College Support

Under the present law in Pennsylvania, neither parent has any legal obligation to pay for the college education of their children. This means that no court can order someone to pay for tuition, room, board, books or fees. Once a child has graduated from high school or turned 18, whichever comes later, the legal obligation to pay for any of that child’s expenses terminates. The only exception to this rule is when a child is disabled and unable to work and earn a living as a result of that disability. Even if the child is living at home while attending college, there will be no child support paid for that child. For many parents, when they learn that this is the law in Pennsylvania they are both surprised and frustrated. While this may be the law, the parties can agree to contribute to college expenses by way of a written agreement. If they enter into such an agreement, it will be enforced by our courts. In some cases, both parents would rather agree to share in this expense in order to be sure that the other parent will be obligated to do this as well. Where one parent has more income than another, they can agree to share this obligation in a disproportionate fashion based on their respective incomes.

In some situations, even where a parent is willing to commit by contract to pay for college, they do not want to give their children or their spouses a blank check when it comes to this obligation. Agreements often provide that the obligation to pay for college will be limited to the cost charged by Pennsylvania State University for those expenses. Anything above and beyond that, would be purely voluntary on the part of the parent.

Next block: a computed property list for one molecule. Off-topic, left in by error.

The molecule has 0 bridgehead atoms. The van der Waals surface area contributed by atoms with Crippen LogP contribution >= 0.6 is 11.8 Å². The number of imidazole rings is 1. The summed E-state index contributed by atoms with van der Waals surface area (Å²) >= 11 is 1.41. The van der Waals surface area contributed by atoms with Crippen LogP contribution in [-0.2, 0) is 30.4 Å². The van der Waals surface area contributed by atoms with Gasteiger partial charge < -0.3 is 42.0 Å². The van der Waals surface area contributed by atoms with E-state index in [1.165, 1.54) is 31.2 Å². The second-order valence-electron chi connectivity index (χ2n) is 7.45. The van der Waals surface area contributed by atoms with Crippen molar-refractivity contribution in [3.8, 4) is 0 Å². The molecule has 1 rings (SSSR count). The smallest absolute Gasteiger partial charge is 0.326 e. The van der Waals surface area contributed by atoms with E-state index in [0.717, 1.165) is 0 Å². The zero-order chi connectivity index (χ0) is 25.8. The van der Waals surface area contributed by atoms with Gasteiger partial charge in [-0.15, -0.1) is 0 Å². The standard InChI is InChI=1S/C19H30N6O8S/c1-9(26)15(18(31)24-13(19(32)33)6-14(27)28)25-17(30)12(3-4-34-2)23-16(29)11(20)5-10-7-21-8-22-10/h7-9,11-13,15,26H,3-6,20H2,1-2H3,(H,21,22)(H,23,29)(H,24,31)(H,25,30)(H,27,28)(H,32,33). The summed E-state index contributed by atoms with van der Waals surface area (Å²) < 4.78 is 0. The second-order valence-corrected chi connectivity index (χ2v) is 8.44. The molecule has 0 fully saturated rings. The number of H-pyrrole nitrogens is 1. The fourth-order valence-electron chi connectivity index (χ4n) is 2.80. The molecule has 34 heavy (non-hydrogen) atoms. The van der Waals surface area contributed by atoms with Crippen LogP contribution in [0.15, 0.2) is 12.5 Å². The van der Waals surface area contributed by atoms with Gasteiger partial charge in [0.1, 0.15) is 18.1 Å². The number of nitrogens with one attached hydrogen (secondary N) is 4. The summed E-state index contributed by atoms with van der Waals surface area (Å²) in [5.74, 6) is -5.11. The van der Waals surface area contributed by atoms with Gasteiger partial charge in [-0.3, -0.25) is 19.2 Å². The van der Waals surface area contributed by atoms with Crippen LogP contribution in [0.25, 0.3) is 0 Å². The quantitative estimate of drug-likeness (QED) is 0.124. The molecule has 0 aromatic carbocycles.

We often recommend that parents not agree to pay for college in their marital settlement agreements where they have young children, since no one has a crystal ball as to what they will be able to afford down the road. In addition, where children have become estranged from their parents, possibly due to no fault of the parent they are estranged from, imposing an obligation on that parent to pay for the college education of the child that wants nothing to do with that parent may be something that a parent regrets down the road.

Interestingly, each state is different with regard to college support. Parties living in the state of New Jersey can be forced to pay for college and, in some cases, even pay for graduate school for their children. While this is the case in a minority of states, any party contemplating divorce should educate themselves as to the state of the law in the jurisdiction where the divorce complaint may be filed insofar as this key issue is concerned.